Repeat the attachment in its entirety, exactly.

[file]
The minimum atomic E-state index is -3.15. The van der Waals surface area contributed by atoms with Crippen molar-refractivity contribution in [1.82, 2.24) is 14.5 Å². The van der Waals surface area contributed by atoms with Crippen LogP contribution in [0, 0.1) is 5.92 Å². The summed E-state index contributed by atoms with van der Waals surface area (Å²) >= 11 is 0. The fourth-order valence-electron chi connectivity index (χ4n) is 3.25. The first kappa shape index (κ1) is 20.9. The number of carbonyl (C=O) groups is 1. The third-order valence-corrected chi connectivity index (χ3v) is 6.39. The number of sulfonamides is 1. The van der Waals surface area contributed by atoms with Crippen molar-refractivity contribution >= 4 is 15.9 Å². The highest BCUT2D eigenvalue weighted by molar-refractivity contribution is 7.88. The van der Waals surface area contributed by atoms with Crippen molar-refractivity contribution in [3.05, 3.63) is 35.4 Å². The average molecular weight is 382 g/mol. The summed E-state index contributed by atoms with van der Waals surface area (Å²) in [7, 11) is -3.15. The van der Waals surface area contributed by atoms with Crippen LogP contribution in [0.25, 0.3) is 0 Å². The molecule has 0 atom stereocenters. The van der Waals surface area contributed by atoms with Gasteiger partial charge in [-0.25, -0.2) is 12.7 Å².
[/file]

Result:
The minimum atomic E-state index is -3.15. The van der Waals surface area contributed by atoms with Crippen molar-refractivity contribution in [1.82, 2.24) is 14.5 Å². The van der Waals surface area contributed by atoms with Crippen LogP contribution in [0, 0.1) is 5.92 Å². The summed E-state index contributed by atoms with van der Waals surface area (Å²) >= 11 is 0. The fourth-order valence-electron chi connectivity index (χ4n) is 3.25. The first kappa shape index (κ1) is 20.9. The number of carbonyl (C=O) groups is 1. The third-order valence-corrected chi connectivity index (χ3v) is 6.39. The number of sulfonamides is 1. The van der Waals surface area contributed by atoms with Crippen molar-refractivity contribution >= 4 is 15.9 Å². The highest BCUT2D eigenvalue weighted by molar-refractivity contribution is 7.88. The van der Waals surface area contributed by atoms with Crippen molar-refractivity contribution in [3.05, 3.63) is 35.4 Å². The average molecular weight is 382 g/mol. The summed E-state index contributed by atoms with van der Waals surface area (Å²) in [7, 11) is -3.15. The van der Waals surface area contributed by atoms with Crippen LogP contribution in [0.25, 0.3) is 0 Å². The molecule has 0 atom stereocenters. The van der Waals surface area contributed by atoms with Gasteiger partial charge in [-0.25, -0.2) is 12.7 Å².